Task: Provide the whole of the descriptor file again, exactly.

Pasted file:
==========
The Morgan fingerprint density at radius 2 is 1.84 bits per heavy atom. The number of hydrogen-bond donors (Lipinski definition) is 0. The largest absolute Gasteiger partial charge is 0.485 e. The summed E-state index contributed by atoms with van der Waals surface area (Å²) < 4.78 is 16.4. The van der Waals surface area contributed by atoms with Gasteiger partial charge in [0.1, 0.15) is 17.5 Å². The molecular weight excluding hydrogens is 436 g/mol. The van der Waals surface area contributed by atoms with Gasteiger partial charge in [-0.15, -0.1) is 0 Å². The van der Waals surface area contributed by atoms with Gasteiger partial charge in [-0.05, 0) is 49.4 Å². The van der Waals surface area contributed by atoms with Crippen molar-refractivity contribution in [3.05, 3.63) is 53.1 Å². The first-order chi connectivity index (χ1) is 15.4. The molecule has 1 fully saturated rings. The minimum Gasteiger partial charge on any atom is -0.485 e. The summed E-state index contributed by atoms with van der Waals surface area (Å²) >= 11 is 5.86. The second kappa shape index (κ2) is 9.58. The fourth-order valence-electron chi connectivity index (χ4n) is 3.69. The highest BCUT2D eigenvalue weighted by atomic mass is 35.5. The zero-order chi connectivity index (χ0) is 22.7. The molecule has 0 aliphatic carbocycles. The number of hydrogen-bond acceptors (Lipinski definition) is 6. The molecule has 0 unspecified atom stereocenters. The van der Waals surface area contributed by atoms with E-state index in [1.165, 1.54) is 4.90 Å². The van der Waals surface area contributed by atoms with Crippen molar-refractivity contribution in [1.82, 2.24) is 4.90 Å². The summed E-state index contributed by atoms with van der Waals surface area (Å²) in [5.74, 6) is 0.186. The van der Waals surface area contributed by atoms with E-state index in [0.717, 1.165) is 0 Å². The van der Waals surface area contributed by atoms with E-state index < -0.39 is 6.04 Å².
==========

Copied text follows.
The Morgan fingerprint density at radius 2 is 1.84 bits per heavy atom. The number of hydrogen-bond donors (Lipinski definition) is 0. The largest absolute Gasteiger partial charge is 0.485 e. The summed E-state index contributed by atoms with van der Waals surface area (Å²) < 4.78 is 16.4. The van der Waals surface area contributed by atoms with Gasteiger partial charge in [0.1, 0.15) is 17.5 Å². The molecular weight excluding hydrogens is 436 g/mol. The van der Waals surface area contributed by atoms with Gasteiger partial charge in [-0.15, -0.1) is 0 Å². The van der Waals surface area contributed by atoms with Gasteiger partial charge in [-0.05, 0) is 49.4 Å². The van der Waals surface area contributed by atoms with Crippen molar-refractivity contribution in [3.05, 3.63) is 53.1 Å². The first-order chi connectivity index (χ1) is 15.4. The molecule has 1 fully saturated rings. The minimum Gasteiger partial charge on any atom is -0.485 e. The summed E-state index contributed by atoms with van der Waals surface area (Å²) >= 11 is 5.86. The second kappa shape index (κ2) is 9.58. The fourth-order valence-electron chi connectivity index (χ4n) is 3.69. The highest BCUT2D eigenvalue weighted by atomic mass is 35.5. The zero-order chi connectivity index (χ0) is 22.7. The molecule has 0 aliphatic carbocycles. The number of hydrogen-bond acceptors (Lipinski definition) is 6. The molecule has 0 unspecified atom stereocenters. The van der Waals surface area contributed by atoms with E-state index in [1.165, 1.54) is 4.90 Å². The van der Waals surface area contributed by atoms with Crippen molar-refractivity contribution in [1.82, 2.24) is 4.90 Å². The summed E-state index contributed by atoms with van der Waals surface area (Å²) in [5.74, 6) is 0.186. The van der Waals surface area contributed by atoms with E-state index in [0.717, 1.165) is 0 Å². The van der Waals surface area contributed by atoms with E-state index < -0.39 is 6.04 Å².